May 17, 2006

"Poseidon" Review

Well here's a movie that was well hyped and was not only slammed by critics but fell well short of expectations for its opening weekend gross.

So, of course, I had to see it.

Let me start off by saying that the original, "The Poseiden Adventure", is my all-time favorite 1970's-era disaster flick. And one of the biggest reasons is Gene Hackman. I even own a VHS copy. That being said, I had adjusted my expectations down in the hope that they would be exceeded.

Here's the bottom line: It's "Titanic" without the two and a half hour build-up. If you're claustrophobic or have a fear of drowning, this one could be uncomfortable to watch. The emphasis here is constant peril. The minute the ship flips, there isn't a moment to lose. It's almost as if the director, Wolfgang Peterson, doesn't believe in letting the audience catch it's breath (though you will find yourself holding your breath to see if some of the scenes are plausible).

Visually, the film is stunning. From the opening sweep of the luxury liner to the submerged explosions, you see a lot of detail. In particular, you will see a lot of people either through the windows or being jettisoned out of the part of the ship while that's underwater. The effect is to reinforce the idea that the ship is filled with thousands of people, most of whom are doomed. You didn't really get that sense with the original.

The rogue wave that capsized the ship is well done - but not over done. The special effects really require an in-theater viewing. They're that good.

Now the downside. The movie is only about 90 minutes long. And the journey to the hull involves fewer people than Gene Hackman's 1972 group of survivors. Needless to say, you don't get a whole lot of time to get to know these people. You get a cursory introduction to their backstory, but that's it. And frankly, it's hard to get attached to any of them. Some of them you just don't care about. The performances are strong but fleeting.

It almost seems nowadays that filmmakers don't want to slow down and let the audience connect to the characters because they're afraid that they will disconnect if they are not overwhelmed with action sequences. Maybe this is true. But how many times have you watched the deleted scenes feature of a DVD and the commentary is always the same: "This was one of our favorite scenes but it had to go for pacing reasons". What do they teach these guys in film school these days? Hey, for nine bucks I want those deleted scenes. I want my money's worth.

I started this review by saying that "Poseidon" was "Titanic" without the build-up. Perhaps Hollywood is sensitive to the fact that the biggest complaint about "Titanic" was the running time. But then again, that movie did gross $1.8 billion worldwide. A movie doesn't make that kind of money unless a lot of people see it over and over again. So what's the problem? Sounds to me more like a fear of artistic criticism than anything else.

"Poseidon" is very broad in scope, yet it lacks depth. It feels like it floods (no pun intended) your senses in too short a time. It's like that special rollercoaster you wait in line an hour for and it's over in three minutes. You really enjoyed it at the time but question whether the wait in line was really worth it.

I can recommend this movie with a caveat: If you want a fast-paced thriller with lots of eye candy, it's worth seeing in the theater. It's worth it, that is, if you see it the way I did - in a huge multiplex with reclining seats, lots of leg room and a nearly empty theater (a weeknight is best). Show up ten minutes after the start time to avoid the annoying commercials that they show nowadays and worst case scenario is you only lost an hour and half of your life that you'll never get back. It's probably best to go after the season finales of all your favorite tv shows are over.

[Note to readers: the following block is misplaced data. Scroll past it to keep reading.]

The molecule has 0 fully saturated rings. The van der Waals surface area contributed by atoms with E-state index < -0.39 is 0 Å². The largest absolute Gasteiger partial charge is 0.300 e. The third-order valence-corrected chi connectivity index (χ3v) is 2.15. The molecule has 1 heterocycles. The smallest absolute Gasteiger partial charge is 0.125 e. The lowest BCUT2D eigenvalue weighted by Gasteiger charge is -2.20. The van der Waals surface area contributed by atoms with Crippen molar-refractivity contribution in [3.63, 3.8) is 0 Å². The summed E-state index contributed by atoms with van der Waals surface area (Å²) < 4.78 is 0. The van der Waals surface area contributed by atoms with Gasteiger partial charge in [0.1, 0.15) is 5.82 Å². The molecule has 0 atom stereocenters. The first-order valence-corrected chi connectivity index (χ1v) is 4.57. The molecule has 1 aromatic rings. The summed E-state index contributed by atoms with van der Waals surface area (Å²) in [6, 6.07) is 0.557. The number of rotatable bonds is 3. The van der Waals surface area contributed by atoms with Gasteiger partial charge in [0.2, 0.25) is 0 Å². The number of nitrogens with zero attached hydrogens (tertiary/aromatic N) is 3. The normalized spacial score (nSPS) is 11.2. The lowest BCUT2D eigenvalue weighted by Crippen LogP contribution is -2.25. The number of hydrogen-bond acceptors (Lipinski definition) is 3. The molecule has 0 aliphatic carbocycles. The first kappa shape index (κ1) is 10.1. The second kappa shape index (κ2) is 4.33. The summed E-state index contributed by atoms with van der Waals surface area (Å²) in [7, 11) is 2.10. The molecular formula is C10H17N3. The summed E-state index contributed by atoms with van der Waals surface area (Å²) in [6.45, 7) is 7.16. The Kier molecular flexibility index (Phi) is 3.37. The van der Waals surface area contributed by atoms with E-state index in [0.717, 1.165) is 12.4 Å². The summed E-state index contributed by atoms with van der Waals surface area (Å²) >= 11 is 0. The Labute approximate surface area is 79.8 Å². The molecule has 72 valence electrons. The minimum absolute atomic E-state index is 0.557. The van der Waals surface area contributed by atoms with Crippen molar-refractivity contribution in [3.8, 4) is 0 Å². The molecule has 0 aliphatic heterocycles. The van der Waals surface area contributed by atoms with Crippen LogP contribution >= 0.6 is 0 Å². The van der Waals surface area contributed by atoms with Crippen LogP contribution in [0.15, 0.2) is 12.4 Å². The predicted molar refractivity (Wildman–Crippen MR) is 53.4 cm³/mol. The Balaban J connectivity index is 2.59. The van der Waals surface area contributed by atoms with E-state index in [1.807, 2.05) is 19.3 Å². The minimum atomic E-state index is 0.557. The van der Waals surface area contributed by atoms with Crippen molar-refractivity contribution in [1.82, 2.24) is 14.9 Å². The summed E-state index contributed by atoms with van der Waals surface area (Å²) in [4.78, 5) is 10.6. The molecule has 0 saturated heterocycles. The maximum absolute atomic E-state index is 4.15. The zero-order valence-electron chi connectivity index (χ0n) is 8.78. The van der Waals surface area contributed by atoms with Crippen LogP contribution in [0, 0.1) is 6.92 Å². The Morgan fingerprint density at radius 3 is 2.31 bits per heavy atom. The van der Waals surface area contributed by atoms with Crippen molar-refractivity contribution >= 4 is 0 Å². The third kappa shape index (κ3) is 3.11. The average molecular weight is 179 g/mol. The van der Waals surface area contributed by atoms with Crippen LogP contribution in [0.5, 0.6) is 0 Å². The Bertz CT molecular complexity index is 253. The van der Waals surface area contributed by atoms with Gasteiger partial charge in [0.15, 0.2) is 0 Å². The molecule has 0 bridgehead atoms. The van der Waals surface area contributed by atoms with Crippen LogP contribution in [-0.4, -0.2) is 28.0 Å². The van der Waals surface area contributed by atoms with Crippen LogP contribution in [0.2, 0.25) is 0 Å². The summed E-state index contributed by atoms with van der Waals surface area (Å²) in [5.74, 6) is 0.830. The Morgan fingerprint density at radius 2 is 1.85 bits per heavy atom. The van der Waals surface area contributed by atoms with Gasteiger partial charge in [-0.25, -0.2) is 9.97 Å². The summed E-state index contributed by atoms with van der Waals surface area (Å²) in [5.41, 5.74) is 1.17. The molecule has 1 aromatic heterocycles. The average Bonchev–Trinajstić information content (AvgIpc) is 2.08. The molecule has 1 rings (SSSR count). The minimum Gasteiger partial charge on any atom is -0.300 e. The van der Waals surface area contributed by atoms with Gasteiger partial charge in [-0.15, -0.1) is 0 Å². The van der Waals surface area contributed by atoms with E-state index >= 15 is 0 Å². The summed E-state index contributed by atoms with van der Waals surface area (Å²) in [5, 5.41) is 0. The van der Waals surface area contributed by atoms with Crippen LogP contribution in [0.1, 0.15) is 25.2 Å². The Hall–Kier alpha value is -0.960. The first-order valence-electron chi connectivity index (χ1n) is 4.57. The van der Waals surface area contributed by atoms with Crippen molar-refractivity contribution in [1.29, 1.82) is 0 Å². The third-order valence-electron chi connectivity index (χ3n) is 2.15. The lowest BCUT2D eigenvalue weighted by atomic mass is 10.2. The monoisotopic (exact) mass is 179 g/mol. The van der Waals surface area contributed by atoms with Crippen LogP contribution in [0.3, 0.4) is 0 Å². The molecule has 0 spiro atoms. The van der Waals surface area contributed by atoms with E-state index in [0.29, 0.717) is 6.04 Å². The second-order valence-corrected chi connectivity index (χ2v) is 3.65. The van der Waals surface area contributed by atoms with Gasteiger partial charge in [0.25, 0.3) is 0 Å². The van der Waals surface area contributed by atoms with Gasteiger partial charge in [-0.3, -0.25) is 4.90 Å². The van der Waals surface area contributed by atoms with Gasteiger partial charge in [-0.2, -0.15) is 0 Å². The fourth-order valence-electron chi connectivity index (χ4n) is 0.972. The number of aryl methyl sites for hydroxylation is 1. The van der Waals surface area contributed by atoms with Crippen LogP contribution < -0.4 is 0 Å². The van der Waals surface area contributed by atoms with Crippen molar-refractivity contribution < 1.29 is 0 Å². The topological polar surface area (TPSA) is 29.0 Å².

Rating (using the "NetFlix" scale): Three out of Five Stars (Liked it).

Posted by: Gary at 09:35 AM | Comments (3) | Add Comment
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1 Shelley Winters was the hero of the original. I assume they cut that part, since nobody would put a woman that size in a movie these days. Maybe I'll go see it.

Posted by: rightwingprof at May 17, 2006 01:34 PM (hj1Wx)

2 I'll grant that Shelly Winters was the hero, but Ernest Borgnine was the anchor of that film. I gotta disagree about Hackman, Gary. He annoyed me more than he inspired me. He overplayed every scene. That scene where Borgnine surfaces and tries to tell Winters (Mrs. Rosen) that she'd done a great job and is stopped cold by Hackman 'cuz she's dead and Borgnine says "Aww jeeze...!" is classic. And that scene where Linda falls to her death and Borgnine says "Preacher! You had me fooled! I almost believed in you, but now you've taken away the only thing I ever loved... my Linda! You killed her! You killed her! You killed her. You killed killed her..." After Hackman sacrifices himself to close that valve, Red Buttons says "You heard the preacher... Get us through!" Not getting a rise out of him, he challenges with "What kind of a cop were you?" Borgnine looks up -- smacked to his senses -- and leads them onward. You said this version of the story is short on characters. I've never been impressed with "special effects". Unless they make the story better. Is there anything in this adaption that I might appreciate? Obviously, Carol Lynley is nowhere to be seen...

Posted by: Tuning Spork at May 20, 2006 12:01 AM (UdSDL)


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Posted by: nigga at June 14, 2011 04:43 AM (sZzLw)

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